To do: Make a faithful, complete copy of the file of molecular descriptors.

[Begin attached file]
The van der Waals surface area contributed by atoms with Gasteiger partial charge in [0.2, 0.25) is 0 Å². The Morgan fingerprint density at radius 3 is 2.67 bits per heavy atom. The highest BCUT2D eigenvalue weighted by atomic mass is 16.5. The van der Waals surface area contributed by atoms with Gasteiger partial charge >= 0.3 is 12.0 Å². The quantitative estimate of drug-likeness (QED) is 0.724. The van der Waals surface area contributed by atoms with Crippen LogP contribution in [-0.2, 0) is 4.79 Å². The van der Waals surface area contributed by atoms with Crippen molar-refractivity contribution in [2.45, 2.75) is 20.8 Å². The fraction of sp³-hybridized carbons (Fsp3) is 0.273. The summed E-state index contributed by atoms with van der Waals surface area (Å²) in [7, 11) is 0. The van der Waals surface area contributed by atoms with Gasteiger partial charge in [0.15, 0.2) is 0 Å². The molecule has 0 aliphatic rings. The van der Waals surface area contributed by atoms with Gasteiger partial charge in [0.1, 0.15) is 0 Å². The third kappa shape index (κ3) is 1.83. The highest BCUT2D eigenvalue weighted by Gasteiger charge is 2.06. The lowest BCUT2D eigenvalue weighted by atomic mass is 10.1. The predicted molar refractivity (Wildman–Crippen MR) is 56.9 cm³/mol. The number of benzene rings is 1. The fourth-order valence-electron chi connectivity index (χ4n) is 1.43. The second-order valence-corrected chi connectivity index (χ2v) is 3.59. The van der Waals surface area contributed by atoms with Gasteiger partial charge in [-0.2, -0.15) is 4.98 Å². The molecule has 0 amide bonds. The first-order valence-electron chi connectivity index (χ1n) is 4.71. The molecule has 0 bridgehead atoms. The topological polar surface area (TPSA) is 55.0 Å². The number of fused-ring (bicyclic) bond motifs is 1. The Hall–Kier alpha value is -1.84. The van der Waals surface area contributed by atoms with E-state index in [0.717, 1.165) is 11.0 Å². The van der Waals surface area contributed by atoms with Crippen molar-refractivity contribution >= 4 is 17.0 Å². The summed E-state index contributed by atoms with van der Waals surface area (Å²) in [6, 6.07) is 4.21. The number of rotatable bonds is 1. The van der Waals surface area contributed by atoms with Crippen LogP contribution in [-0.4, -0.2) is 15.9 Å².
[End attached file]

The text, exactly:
The van der Waals surface area contributed by atoms with Gasteiger partial charge in [0.2, 0.25) is 0 Å². The Morgan fingerprint density at radius 3 is 2.67 bits per heavy atom. The highest BCUT2D eigenvalue weighted by atomic mass is 16.5. The van der Waals surface area contributed by atoms with Gasteiger partial charge >= 0.3 is 12.0 Å². The quantitative estimate of drug-likeness (QED) is 0.724. The van der Waals surface area contributed by atoms with Crippen LogP contribution in [-0.2, 0) is 4.79 Å². The van der Waals surface area contributed by atoms with Crippen molar-refractivity contribution in [2.45, 2.75) is 20.8 Å². The fraction of sp³-hybridized carbons (Fsp3) is 0.273. The summed E-state index contributed by atoms with van der Waals surface area (Å²) in [7, 11) is 0. The van der Waals surface area contributed by atoms with Gasteiger partial charge in [0.15, 0.2) is 0 Å². The molecule has 0 aliphatic rings. The van der Waals surface area contributed by atoms with Gasteiger partial charge in [0.1, 0.15) is 0 Å². The third kappa shape index (κ3) is 1.83. The highest BCUT2D eigenvalue weighted by Gasteiger charge is 2.06. The lowest BCUT2D eigenvalue weighted by atomic mass is 10.1. The predicted molar refractivity (Wildman–Crippen MR) is 56.9 cm³/mol. The number of benzene rings is 1. The fourth-order valence-electron chi connectivity index (χ4n) is 1.43. The second-order valence-corrected chi connectivity index (χ2v) is 3.59. The van der Waals surface area contributed by atoms with Gasteiger partial charge in [-0.2, -0.15) is 4.98 Å². The molecule has 0 amide bonds. The first-order valence-electron chi connectivity index (χ1n) is 4.71. The molecule has 0 bridgehead atoms. The topological polar surface area (TPSA) is 55.0 Å². The number of fused-ring (bicyclic) bond motifs is 1. The Hall–Kier alpha value is -1.84. The van der Waals surface area contributed by atoms with E-state index in [0.717, 1.165) is 11.0 Å². The van der Waals surface area contributed by atoms with Crippen molar-refractivity contribution >= 4 is 17.0 Å². The summed E-state index contributed by atoms with van der Waals surface area (Å²) in [6, 6.07) is 4.21. The number of rotatable bonds is 1. The van der Waals surface area contributed by atoms with Crippen LogP contribution in [-0.4, -0.2) is 15.9 Å².